Simulating the surface energy budget over the Konza Prairie with a mesoscale model

TitleSimulating the surface energy budget over the Konza Prairie with a mesoscale model
Publication TypeJournal Article
Year of Publication1997
AuthorsSong, J, Willmott, CJ, Hanson, B
JournalAgricultural and Forest Meteorology
Pagination105 -118
Accession NumberKNZ00609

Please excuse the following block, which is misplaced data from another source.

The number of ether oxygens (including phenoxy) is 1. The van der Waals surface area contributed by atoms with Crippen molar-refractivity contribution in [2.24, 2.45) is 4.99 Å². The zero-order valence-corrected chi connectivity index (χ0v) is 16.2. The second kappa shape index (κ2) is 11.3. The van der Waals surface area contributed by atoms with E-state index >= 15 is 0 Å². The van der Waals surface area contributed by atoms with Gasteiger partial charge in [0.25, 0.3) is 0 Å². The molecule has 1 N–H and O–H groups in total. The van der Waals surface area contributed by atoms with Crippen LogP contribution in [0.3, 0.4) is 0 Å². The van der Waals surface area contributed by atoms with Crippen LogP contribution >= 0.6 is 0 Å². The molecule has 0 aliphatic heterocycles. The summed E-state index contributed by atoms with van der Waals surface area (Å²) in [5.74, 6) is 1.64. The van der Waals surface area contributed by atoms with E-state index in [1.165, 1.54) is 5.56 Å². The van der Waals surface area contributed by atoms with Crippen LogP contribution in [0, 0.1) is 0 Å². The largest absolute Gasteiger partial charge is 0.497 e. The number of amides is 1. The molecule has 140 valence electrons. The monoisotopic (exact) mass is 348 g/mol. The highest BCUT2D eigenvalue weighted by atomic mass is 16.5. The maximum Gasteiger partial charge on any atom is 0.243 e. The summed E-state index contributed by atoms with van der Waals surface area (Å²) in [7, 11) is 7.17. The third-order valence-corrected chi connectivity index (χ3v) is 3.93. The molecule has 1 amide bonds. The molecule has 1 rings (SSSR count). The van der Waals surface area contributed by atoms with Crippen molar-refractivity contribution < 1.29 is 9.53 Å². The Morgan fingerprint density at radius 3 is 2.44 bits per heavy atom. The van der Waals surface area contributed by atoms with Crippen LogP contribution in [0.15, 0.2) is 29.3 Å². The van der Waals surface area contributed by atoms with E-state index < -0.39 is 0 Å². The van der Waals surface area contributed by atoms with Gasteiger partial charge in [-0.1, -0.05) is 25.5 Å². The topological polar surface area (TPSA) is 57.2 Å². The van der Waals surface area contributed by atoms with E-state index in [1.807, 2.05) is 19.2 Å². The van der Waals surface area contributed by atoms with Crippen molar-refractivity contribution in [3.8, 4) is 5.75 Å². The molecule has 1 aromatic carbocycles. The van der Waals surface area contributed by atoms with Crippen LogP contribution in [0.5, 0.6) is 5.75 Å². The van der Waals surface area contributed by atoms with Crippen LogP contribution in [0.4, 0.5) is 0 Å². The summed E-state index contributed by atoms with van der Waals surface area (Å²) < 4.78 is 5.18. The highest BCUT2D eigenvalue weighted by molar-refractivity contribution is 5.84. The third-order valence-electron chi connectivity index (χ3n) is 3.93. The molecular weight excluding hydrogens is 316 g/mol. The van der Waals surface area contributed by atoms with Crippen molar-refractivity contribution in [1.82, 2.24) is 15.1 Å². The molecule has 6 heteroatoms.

Using FIFE observations on four golden days and a coupled soil-canopy-atmosphere (mesoscale) dynamic model, we simulate the biophysical influences of a prairie on the surface energy budget. Atmospheric dynamics within the model are fully three-dimensional. Canopy and soil submodels were modified to include the aggregate effects of standing brown vegetation on stomatal conductance and surface energy partitioning, and litter cover on soil thermal and hydraulic properties. Model-simulated energy fluxes compare reasonably well to in situ measurements. It was found that the spatial variation of simulated latent-, sensible-, and ground-heat fluxes is very sensitive to soil-moisture and biomass distributions over the FIFE domain. High latent-heat fluxes are related to high occurrences of green leaf-area indices (LAIgreen), low brown leaf-area indices (LAIbrown), and high soil-moisture contents, as well as to sufficient available energy. High sensible-heat fluxes often are coincident with a low LAIgreen, high LAIbrown, and relatively dry soils. High ground-heat fluxes occur with lower values of total LAI and high soil-moisture contents. As a result of soil-canopy-atmosphere interactions, simulated air temperatures vary spatially up to 2degree C. In addition, it was found that-for a prairie environment like the Konza Prairie with green leaf-area indices less than 2-simulated latent-heat fluxes from the canopy are about two times greater than those from the soil beneath the canopy